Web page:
This last weekend I met up with seven girls whom I’ve known since college.  Back then we really were girls, but even fifteen years later I can’t bear to call us “women.”   We hadn’t all been in the same room since 1999. From Friday to Sunday we lounged in our chairs by the fancy hotel pool, our chairs crammed together in an awkward non-pattern so we could hear one another better.  This meant that some friends got a better line for the sun, and we usually let the serious sun-bathers have the best position.  Often we’d swap chairs to get a drink or to join a separate conversation or borrow a magazine, but for 48 hours, we talked non-stop.  It’s my husband’s nightmare, bless his heart.

 cali trip girlsOn Friday night, we tread lightly.   It started with the “How ARE you?” and “How are your kids?”  Various relationships within the eight are closer or more distant, but few of us have been in close contact lately, and we had a lot to catch up on.  I personally have kind of fallen off the face of the earth over the last few years. But these are the people I lived life with as I became an adult.  I literally lived with several of them for years at a time.  And I’m tempted to say they “knew” me so intimately, but really, they know me in the present tense.  They know the core of who I am.  Of course we all have changed and grown, but not enough to make it matter. They know great and horrible and quirky things about me that many people don’t.  So it didn’t take long for the shallow questions to move to the deep questions.  The brief, elusive answers gave way to the longer, real answers.

 As we sat under the palm trees, or stayed way too long at a restaurant table, or crammed into one hotel room, we poured our hearts out to one another.  In the late 90’s, when our lives all intersected the first time, life was blissful and full of potential.  We were more or less innocent to the harsh realities of the world and our biggest concerns were whether to go to Disneyland for the afternoon or study for an exam.  We communicated with one another either face to face or by leaving messages on a white board outside the dorm room.  “Em! I’m in the caf!  Come find me!”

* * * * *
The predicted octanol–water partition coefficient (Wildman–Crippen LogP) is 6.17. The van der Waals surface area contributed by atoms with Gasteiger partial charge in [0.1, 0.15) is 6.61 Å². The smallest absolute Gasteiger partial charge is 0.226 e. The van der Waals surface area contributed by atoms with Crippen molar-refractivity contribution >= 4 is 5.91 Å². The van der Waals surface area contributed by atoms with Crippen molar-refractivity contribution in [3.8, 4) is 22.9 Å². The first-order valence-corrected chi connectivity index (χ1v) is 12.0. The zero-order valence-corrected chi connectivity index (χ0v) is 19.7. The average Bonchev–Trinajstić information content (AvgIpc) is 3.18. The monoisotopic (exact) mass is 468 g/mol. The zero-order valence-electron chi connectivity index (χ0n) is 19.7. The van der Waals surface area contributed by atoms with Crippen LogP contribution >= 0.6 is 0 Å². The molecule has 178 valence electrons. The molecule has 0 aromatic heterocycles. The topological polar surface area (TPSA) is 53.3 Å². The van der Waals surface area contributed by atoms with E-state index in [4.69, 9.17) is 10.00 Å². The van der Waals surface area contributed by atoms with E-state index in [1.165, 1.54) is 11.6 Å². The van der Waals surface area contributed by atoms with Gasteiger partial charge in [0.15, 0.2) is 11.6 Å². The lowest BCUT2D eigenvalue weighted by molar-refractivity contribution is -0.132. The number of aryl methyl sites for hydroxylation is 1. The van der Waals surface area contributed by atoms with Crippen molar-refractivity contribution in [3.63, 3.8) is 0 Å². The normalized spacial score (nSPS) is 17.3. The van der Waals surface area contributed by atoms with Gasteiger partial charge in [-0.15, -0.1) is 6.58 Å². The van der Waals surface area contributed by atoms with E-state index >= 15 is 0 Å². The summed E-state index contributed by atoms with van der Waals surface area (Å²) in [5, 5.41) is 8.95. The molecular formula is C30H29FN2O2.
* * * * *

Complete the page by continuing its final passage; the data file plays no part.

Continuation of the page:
10401909_10203795699593601_510921021453180785_nBut now, 15-ish years later, life is many things, but blissfully innocent and full of potential don’t seem to be a the top of the list.  Between the 8 of us and our families, we shared seasons of death, depression, disease, addiction, dangerously ill children, unemployment, mental illness, hurting children, loss, broken marriages, cancer–virtually every brutal dish that life can serve up was represented in some way.  We listened and wept, sitting there on those pool chairs, surrounded by wealthy and overly tanned senior citizens as well as vacationing families. Everything faded away as we caught up on 15 years of life.

But we also shared the best part of our lives.  And we laughed.  Oh my gosh, we laughed.  Jokes that were funny then are still funny to us now.  Ridiculous things we did as stupid 19-year-olds now seem even more hilarious to us.  No one appreciates a subtle FRIENDS reference like these girls.  In a way, being together brought out the careless hilariaty of our youth.  Our lives are pretty serious, but falling back into old roles with these friends reminded me how amazing it is to laugh until you snort.  Or pee.  Actually, I never knew it was possible to pee your pants laughing until I lived with one of these girls in 1995.

pick up stixOn the plane ride back home, I felt tears spill onto my cheeks, and I wasn’t sure why.  I was excited to see my family, but I couldn’t get the intense feelings of the weekend out of my heart. I was thinking of my friends’ hurts and joys, but also felt immensely filled and grateful.  Eight women whose lives and personalities are SO different, whose experiences have propelled us eight different directions, and yet we are THE SAME.  We are each trying to figure out how to be the best mom we can be to our kids, and figure out what it means to love our husbands the way they need.  Each is fighting a unique battle, searching to find meaning in the chaos as well as the mundane. We’re trying to figure out our roles and our futures and what that looks like in our specific home. Sometimes we see God’s faithfulness searing out of the darkness, and sometimes we need a beloved friend to point out where His faithfulness is quietly sustaining a light.  We’re letting go of the illusion of perfection and living in the glorious imperfection.

Being a grown up is tough.  Marriage is hard work.  Careers and ministry are complex. Parenting is sometimes heartbreaking.  I left with the weight of carrying some of the burdens that they shared with me, but they also took some of my burden with them.  Life is messy and complicated.  But it is also magnificent. I never want to go through it alone.  I’m so glad I don’t have to.